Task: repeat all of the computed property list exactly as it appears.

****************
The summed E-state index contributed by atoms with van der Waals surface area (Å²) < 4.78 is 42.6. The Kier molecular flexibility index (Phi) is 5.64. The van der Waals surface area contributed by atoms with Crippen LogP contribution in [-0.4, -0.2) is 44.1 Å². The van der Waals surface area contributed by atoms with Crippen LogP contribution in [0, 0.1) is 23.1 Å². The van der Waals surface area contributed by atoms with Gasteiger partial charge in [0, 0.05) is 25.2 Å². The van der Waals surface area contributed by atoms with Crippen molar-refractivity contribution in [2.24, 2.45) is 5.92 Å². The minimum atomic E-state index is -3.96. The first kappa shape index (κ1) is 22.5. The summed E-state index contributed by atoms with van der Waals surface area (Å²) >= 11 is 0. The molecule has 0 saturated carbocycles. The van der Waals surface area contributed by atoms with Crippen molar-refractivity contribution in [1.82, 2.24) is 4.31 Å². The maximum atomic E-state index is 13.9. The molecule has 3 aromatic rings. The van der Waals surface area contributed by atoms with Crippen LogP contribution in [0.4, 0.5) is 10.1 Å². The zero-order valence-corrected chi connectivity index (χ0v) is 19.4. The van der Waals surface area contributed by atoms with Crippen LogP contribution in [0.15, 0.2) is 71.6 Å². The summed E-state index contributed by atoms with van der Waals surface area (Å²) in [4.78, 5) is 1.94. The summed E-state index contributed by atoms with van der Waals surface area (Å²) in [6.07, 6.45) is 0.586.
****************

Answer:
The summed E-state index contributed by atoms with van der Waals surface area (Å²) < 4.78 is 42.6. The Kier molecular flexibility index (Phi) is 5.64. The van der Waals surface area contributed by atoms with Crippen LogP contribution in [-0.4, -0.2) is 44.1 Å². The van der Waals surface area contributed by atoms with Crippen LogP contribution in [0, 0.1) is 23.1 Å². The van der Waals surface area contributed by atoms with Gasteiger partial charge in [0, 0.05) is 25.2 Å². The van der Waals surface area contributed by atoms with Crippen molar-refractivity contribution in [2.24, 2.45) is 5.92 Å². The minimum atomic E-state index is -3.96. The first kappa shape index (κ1) is 22.5. The summed E-state index contributed by atoms with van der Waals surface area (Å²) >= 11 is 0. The molecule has 0 saturated carbocycles. The van der Waals surface area contributed by atoms with Crippen molar-refractivity contribution in [1.82, 2.24) is 4.31 Å². The maximum atomic E-state index is 13.9. The molecule has 3 aromatic rings. The van der Waals surface area contributed by atoms with Crippen LogP contribution in [0.4, 0.5) is 10.1 Å². The zero-order valence-corrected chi connectivity index (χ0v) is 19.4. The van der Waals surface area contributed by atoms with Crippen LogP contribution in [0.15, 0.2) is 71.6 Å². The summed E-state index contributed by atoms with van der Waals surface area (Å²) in [4.78, 5) is 1.94. The summed E-state index contributed by atoms with van der Waals surface area (Å²) in [6.07, 6.45) is 0.586.